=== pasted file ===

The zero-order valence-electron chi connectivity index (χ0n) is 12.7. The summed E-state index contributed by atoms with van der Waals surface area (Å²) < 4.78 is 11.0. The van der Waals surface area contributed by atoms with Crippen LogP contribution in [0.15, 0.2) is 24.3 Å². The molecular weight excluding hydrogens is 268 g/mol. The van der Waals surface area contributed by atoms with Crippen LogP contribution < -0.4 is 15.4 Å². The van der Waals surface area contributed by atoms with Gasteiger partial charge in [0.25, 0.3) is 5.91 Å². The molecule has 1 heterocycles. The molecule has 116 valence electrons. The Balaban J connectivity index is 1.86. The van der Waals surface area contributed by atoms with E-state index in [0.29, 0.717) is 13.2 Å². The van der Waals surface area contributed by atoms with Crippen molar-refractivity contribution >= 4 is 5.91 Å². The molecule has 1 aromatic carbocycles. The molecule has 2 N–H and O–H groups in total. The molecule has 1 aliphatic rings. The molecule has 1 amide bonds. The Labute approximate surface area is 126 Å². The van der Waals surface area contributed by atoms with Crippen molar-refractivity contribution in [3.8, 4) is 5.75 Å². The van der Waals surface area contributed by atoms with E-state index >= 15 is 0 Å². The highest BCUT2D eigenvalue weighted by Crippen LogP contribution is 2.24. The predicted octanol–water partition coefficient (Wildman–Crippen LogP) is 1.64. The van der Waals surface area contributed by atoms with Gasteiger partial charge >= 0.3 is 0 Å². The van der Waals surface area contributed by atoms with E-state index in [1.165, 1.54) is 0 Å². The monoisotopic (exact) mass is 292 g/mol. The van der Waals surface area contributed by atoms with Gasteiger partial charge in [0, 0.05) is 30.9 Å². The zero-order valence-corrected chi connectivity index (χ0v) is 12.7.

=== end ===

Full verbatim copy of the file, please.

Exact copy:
The zero-order valence-electron chi connectivity index (χ0n) is 12.7. The summed E-state index contributed by atoms with van der Waals surface area (Å²) < 4.78 is 11.0. The van der Waals surface area contributed by atoms with Crippen LogP contribution in [0.15, 0.2) is 24.3 Å². The molecular weight excluding hydrogens is 268 g/mol. The van der Waals surface area contributed by atoms with Crippen LogP contribution < -0.4 is 15.4 Å². The van der Waals surface area contributed by atoms with Gasteiger partial charge in [0.25, 0.3) is 5.91 Å². The molecule has 1 heterocycles. The molecule has 116 valence electrons. The Balaban J connectivity index is 1.86. The van der Waals surface area contributed by atoms with E-state index in [0.29, 0.717) is 13.2 Å². The van der Waals surface area contributed by atoms with Crippen molar-refractivity contribution >= 4 is 5.91 Å². The molecule has 1 aromatic carbocycles. The molecule has 2 N–H and O–H groups in total. The molecule has 1 aliphatic rings. The molecule has 1 amide bonds. The Labute approximate surface area is 126 Å². The van der Waals surface area contributed by atoms with Crippen molar-refractivity contribution in [3.8, 4) is 5.75 Å². The van der Waals surface area contributed by atoms with E-state index >= 15 is 0 Å². The highest BCUT2D eigenvalue weighted by Crippen LogP contribution is 2.24. The predicted octanol–water partition coefficient (Wildman–Crippen LogP) is 1.64. The van der Waals surface area contributed by atoms with Gasteiger partial charge >= 0.3 is 0 Å². The van der Waals surface area contributed by atoms with E-state index in [1.165, 1.54) is 0 Å². The monoisotopic (exact) mass is 292 g/mol. The van der Waals surface area contributed by atoms with Gasteiger partial charge in [0, 0.05) is 30.9 Å². The zero-order valence-corrected chi connectivity index (χ0v) is 12.7.